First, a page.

And why should they be? Esports is on its way to becoming a billion-dollar global industry. Purses for championship events often exceed those of traditional sports, and investors are lining up. Even traditional sports enterprises are looking for a piece of the action. The NBA will launch an NBA 2K league next year, with 17 of the real league's 30 franchises fielding esports teams. As commissioner Adam Silver described in an ESPN interview in May, "We're taking our existing NBA 2K game and essentially making a league out of it. Every NBA team is ultimately going to be represented, so instead of the Mavericks it will be the eMarvericks, instead of the Bucks it will be the eBucks, and it will be not NBA players but professional gamers — five-on-five basketball in essence, but it will be on a video screen, with avatars, and it's going to be a global competition."

Gamers from around the world will form a draft pool. "As opposed to the NBA, though, where you need to be seven feet tall or possibly six feet tall or even five feet tall, you can be four feet tall in this league," Silver said. "You can be any sex, shape, size, ethnicity, nationality." Players selected will compete in what will likely be a five-month season and earn a full-time salary. It will become the player's job.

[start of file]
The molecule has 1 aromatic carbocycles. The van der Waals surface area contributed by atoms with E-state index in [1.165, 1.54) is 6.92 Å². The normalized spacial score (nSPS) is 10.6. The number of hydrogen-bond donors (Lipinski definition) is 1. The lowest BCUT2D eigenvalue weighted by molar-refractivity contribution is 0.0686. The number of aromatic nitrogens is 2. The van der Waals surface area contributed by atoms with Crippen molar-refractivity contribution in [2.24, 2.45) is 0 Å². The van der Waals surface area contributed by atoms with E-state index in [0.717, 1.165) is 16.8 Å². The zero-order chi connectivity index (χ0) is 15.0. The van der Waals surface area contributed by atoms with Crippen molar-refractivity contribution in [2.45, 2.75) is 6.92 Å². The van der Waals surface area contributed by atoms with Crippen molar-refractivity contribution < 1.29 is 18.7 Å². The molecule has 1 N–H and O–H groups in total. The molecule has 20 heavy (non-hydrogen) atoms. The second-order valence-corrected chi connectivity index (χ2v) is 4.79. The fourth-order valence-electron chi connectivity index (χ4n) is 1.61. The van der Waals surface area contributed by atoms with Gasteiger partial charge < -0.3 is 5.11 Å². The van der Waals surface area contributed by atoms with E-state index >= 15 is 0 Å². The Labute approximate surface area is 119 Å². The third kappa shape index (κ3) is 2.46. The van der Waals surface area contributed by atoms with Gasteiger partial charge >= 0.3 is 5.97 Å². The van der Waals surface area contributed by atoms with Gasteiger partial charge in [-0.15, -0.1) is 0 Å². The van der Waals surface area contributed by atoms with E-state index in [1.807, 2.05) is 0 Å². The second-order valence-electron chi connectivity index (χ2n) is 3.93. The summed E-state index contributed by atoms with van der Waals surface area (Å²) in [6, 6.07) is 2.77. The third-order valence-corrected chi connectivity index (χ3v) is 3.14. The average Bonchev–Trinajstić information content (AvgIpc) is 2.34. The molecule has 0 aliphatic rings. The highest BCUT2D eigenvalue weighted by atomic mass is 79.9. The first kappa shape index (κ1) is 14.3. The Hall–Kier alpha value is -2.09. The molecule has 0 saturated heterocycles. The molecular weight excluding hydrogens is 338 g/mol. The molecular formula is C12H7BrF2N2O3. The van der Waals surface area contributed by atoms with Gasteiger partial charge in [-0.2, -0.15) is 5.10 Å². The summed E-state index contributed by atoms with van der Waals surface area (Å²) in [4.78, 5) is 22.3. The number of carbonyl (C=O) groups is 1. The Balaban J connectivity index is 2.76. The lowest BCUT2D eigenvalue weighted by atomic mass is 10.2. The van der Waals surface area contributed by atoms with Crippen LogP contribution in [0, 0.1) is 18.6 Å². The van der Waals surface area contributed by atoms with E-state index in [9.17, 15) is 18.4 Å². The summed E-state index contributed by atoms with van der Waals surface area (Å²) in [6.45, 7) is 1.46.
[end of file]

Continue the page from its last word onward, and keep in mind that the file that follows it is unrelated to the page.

The best players are already clocking their own overtime. Professional gamers can spend 20 hours a day honing their skills on one game title, according to Wolf, who says crossover from one title to another — even among pros — is extremely rare. "Yes, it's not a physical training activity, but it certainly is something that requires just as much dedication as a traditional sport," he says. "And it requires mental capacity that most average human beings do not have."

Colleges are starting to court such brainpower. This past March, the Big Ten Conference became the first collegiate sports league to crown a League of Legends champion, with 12 of the Big Ten's 14 member schools sending club teams of six full-time students into the round-robin format. The title contest, won by Maryland over Illinois, was broadcast live on the Big Ten Network.

Penn State was one of the schools absent from the competition, despite having an esports club for seven years. A club press release from January claims school officials "are very protective of their 'brand' and did not have enough time to address us. Because this took place during the Rose Bowl, Penn State was too busy. Penn State's decision stopped our players from receiving a potential $30,000 in scholarships from [League of Legends creator] Riot Games."